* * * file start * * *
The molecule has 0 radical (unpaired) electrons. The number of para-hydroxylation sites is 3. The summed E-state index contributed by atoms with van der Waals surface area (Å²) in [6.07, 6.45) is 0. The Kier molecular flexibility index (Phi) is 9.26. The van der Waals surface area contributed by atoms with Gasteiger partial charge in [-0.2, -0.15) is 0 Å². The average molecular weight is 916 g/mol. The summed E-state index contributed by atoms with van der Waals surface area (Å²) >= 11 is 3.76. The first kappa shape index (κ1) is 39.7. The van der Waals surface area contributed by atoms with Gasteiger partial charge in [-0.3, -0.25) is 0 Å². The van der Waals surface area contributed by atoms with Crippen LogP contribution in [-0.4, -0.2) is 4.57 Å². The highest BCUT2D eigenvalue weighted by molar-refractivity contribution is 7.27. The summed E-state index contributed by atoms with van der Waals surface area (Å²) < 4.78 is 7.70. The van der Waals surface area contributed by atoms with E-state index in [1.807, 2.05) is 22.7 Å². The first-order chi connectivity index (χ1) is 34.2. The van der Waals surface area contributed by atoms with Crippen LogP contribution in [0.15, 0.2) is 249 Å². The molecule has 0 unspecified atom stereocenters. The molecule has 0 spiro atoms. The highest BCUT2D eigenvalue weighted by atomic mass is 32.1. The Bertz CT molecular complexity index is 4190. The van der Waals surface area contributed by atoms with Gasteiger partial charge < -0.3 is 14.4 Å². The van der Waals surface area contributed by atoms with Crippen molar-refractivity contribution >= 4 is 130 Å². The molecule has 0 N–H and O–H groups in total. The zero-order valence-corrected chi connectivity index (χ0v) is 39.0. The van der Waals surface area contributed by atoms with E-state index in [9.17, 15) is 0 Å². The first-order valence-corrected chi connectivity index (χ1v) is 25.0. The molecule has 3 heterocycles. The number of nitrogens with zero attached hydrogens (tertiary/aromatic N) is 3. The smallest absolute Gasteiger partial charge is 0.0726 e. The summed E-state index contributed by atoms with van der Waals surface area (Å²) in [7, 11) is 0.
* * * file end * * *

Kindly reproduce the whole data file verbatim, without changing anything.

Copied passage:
The molecule has 0 radical (unpaired) electrons. The number of para-hydroxylation sites is 3. The summed E-state index contributed by atoms with van der Waals surface area (Å²) in [6.07, 6.45) is 0. The Kier molecular flexibility index (Phi) is 9.26. The van der Waals surface area contributed by atoms with Gasteiger partial charge in [-0.2, -0.15) is 0 Å². The average molecular weight is 916 g/mol. The summed E-state index contributed by atoms with van der Waals surface area (Å²) >= 11 is 3.76. The first kappa shape index (κ1) is 39.7. The van der Waals surface area contributed by atoms with Gasteiger partial charge in [-0.3, -0.25) is 0 Å². The van der Waals surface area contributed by atoms with Crippen LogP contribution in [-0.4, -0.2) is 4.57 Å². The highest BCUT2D eigenvalue weighted by molar-refractivity contribution is 7.27. The summed E-state index contributed by atoms with van der Waals surface area (Å²) < 4.78 is 7.70. The van der Waals surface area contributed by atoms with E-state index in [1.807, 2.05) is 22.7 Å². The first-order chi connectivity index (χ1) is 34.2. The van der Waals surface area contributed by atoms with Crippen LogP contribution in [0.15, 0.2) is 249 Å². The molecule has 0 unspecified atom stereocenters. The molecule has 0 spiro atoms. The highest BCUT2D eigenvalue weighted by atomic mass is 32.1. The Bertz CT molecular complexity index is 4190. The van der Waals surface area contributed by atoms with Gasteiger partial charge < -0.3 is 14.4 Å². The van der Waals surface area contributed by atoms with Crippen molar-refractivity contribution >= 4 is 130 Å². The molecule has 0 N–H and O–H groups in total. The zero-order valence-corrected chi connectivity index (χ0v) is 39.0. The van der Waals surface area contributed by atoms with E-state index in [9.17, 15) is 0 Å². The first-order valence-corrected chi connectivity index (χ1v) is 25.0. The molecule has 3 heterocycles. The number of nitrogens with zero attached hydrogens (tertiary/aromatic N) is 3. The smallest absolute Gasteiger partial charge is 0.0726 e. The summed E-state index contributed by atoms with van der Waals surface area (Å²) in [7, 11) is 0.